Working On My Farmer's Tan (In Which I Watch Riders Who Travel Much Faster Than I)

October 8th 2011 was spent working on my farmer's tan watching 175-odd horses and riders set forth on the [winterized] Tevis Trail.
 
The 20 mile loop out of Foresthill was the make-or-break for many riders and the 1,800' jaunt down and up Gorman Ranch Road (not part of the usual Tevis Trail) was - as expected by locals - one of the toughest parts of the trail. Deceptively trottable, it nonetheless took a lot out of many horses. Regardless of position, how long it took to reach pulse criteria coming into this check would dictate when they would be allowed to leave, refreshed after the hour-long hold.

Jeremy Reynolds (the eventual winner of this year's ride) arrived moments before the others but also dropped to pulse criteria first, so he would be first out at 2:58 pm. I went over to take photos. Jeremy and Riverwatch were already waiting to go and I positioned myself just down from the out-timer to get a shot of them--me thinking they'd leave at a fast walk or maybe a trot. “Go” yells the out-timer and they shoot out of there at a fast canter, around the corner, down the hill – on pavement. Ack! Thank goodness for Glue-Ons.

Jeremy Reynolds and Riverwatch leaving Foresthill in first place

Jeremy Reynolds and Riverwatch.

Next up is Rachel Shackelford, only a minute behind on her veteran horse, BR Cody de Soi. Apparently last year Rachel was running in third place and slipped on the pavement riding through Foresthill. Cody went down and the scrapes he sustained forced them out of the race. I thought for sure such an incident would cause her to rethink Cody's footwear, but, nope, she’s still in steel shoes <squeak>.

Just before she leaves, she laughs with someone and says she won’t slip this time. She departs at a fast trot, Cody slithering slightly on the pavement. Ack, I think, crinching up my body in angst.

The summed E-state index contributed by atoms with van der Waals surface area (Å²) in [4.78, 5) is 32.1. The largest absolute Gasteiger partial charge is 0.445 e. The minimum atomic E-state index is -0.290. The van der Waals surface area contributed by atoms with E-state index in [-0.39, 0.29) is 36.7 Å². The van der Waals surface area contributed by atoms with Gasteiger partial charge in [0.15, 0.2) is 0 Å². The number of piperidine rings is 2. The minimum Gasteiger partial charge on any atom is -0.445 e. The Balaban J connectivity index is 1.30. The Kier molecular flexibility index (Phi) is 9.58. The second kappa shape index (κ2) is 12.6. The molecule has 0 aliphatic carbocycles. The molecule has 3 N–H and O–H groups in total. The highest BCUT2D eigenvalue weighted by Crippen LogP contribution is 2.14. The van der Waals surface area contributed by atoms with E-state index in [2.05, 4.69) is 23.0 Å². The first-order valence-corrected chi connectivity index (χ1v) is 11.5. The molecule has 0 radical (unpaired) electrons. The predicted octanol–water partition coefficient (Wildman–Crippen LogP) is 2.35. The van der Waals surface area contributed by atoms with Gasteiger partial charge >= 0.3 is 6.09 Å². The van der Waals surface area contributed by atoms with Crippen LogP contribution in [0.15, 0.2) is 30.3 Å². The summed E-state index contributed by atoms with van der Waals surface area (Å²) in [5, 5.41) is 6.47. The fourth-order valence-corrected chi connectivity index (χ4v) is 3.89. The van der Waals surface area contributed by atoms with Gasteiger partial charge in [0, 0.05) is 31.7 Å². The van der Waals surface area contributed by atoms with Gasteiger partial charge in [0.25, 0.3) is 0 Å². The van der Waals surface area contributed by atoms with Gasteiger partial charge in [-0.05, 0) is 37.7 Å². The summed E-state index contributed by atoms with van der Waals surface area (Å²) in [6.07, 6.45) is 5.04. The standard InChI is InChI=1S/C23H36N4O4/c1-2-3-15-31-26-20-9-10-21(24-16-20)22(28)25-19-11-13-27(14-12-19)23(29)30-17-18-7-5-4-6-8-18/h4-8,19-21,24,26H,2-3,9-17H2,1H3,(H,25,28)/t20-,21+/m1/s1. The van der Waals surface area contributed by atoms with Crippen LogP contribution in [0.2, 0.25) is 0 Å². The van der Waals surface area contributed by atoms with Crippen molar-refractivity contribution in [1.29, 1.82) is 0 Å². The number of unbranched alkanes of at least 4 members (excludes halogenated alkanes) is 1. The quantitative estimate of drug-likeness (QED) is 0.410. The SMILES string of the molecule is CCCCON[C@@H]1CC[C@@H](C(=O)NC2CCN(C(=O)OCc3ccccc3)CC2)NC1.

(OK, so maybe this is a personal paranoia, but I'm convinced that any horse in steel shoes will automatically fall over if it does more than amble on pavement. Cody, however, has completed over 4,000 competition-miles during which time he has likely developed some balance skills, eh, Lucy?).

Rachel Shackelford and BR Cody de Soi leaving Foresthill in second place

Rachel Shackelford and BR Cody de Soi.

Three minutes later, Dennis Summers and OMR Tsunami (Lola) get to leave and this time I can relax - Lola's in full Glue-Ons so no slippage for them at an extended trot. 

Dennis Summers and Lola leaving Foresthill in third place

Dennis Summers and Lola. Lola says "Let's get on with this!"

Because of the rerouting of this year's trail, riders had to deal with more paved sections than usual and I'm sure the booted riders were glad for both the cushioning and the extra traction.

At the very beginning of the ride, riders had to cross the paved Highway-49 after crossing No Hands bridge going the "wrong" direction. Word at the ride meeting the previous evening was that riders would be asked to dismount to cross this road. My thought was "well, that won't be necessary for horses in boots, bummer." Apparently ride management changed their minds, however, and dismounting wasn't required after all. 

So many of the front runners came through Foresthill at a canter, but luckily many of them were also wearing glue-ons.

Jennifer Nice and Jenni Smith coming through Foresthill the first time around

Glue-on-ed Jennifer Nice (Stella) and Jenni Smith (Bear) coming through Foresthill the first time.

Given my own personal paranoia, there's no other way to go where pavement is concerned.

Lucy Chaplin Trumbull
Sierra Foothills, California

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